On Sunday morning (Jan. 26), US basketball legend Kobe Bryant, his 13-year-old daughter, and seven others died in a helicopter crash about 30 minutes outside Los Angeles. Fatal helicopter accidents of this sort are, happily, quite rare—over the same approximate distance, you’re much more likely to be involved in a fatal accident driving in a car or SUV.
But over the past few years, even as the fatal accident rate for commercial flights fell dramatically, fatal chopper crashes have actually become more common. The rate of fatal helicopter accidents per 100,000 flight hours jumped from 2016 to 2018, according to data released by the US Helicopter Safety Team (USHST), a volunteer team of government and industry leaders, in March 2019. The number of fatalities per 100,000 hours also rose.
This was especially true of private flights—a category that doesn’t include air taxi services or helicopter charters—with the percentage of fatal private accidents increasing from 22% to 29%. Over the same period, the percentage of fatal helicopter accidents involving air ambulances, commercial flights, and crop dusting fell dramatically—all industries where operators have targeted safety training and increasingly use flight simulators.
According to USHST, the rise in fatal accidents over the past three years is due to more “non-essential low-altitude operations”—low-flying helicopters encountering obstacles such as buildings, power lines, or hills that suddenly appear in the fog. In 2018, these made up 33% of all accidents, up from 15% between 2009 and 2013.
Helicopters are legally allowed to fly much lower than other aircrafts. This is partly because it’s much easier for them to perform emergency landings than it is for other aircrafts. On top of that, they’re often used by law enforcement and emergency medical service agencies, requiring a bit of leeway from the Federal Aviation Authority (FAA).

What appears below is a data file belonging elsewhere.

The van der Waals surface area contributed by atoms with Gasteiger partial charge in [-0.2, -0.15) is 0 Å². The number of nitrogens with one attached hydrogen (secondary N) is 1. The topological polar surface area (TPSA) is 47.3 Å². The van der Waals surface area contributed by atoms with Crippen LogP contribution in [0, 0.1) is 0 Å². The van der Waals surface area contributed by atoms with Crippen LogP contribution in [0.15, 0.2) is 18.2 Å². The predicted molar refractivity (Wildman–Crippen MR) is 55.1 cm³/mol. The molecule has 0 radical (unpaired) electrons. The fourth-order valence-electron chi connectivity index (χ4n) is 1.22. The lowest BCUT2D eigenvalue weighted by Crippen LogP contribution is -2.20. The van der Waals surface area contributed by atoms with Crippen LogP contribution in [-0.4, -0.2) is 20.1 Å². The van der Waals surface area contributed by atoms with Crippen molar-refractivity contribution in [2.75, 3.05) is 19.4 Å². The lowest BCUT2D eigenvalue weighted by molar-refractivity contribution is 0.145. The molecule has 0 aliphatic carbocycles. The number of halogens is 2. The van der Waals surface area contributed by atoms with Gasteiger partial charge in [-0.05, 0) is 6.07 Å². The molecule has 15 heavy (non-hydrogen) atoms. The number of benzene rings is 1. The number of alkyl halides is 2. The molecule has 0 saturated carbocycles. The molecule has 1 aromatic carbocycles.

While investigators have yet to determine the precise cause of the crash that killed Bryant, fog and clouds seem to have played a significant part, with the pilot initially flying at less than 500 feet above the ground before soaring upwards. Eventually, in extremely limited visibility, it hit a steep hillside near the Las Virgenes Municipal Water District facility at 184 mph. Los Angeles police had opted not to fly their own choppers that morning due to the challenging weather conditions.
Air taxi enthusiasts point to the new technology, which has been heavily supported by companies such as Uber, as a safer alternative from a technical perspective. Unlike helicopters, which have a single point of failure at their main rotor retaining nut, the fixed-wing, electric or hybrid-electric air taxis of the sort currently in development are less vulnerable to already rare single-part failure. While this might improve safety from a technical perspective, it may not make much difference in the event of low-visibility, low-altitude conditions common in many helicopter crashes.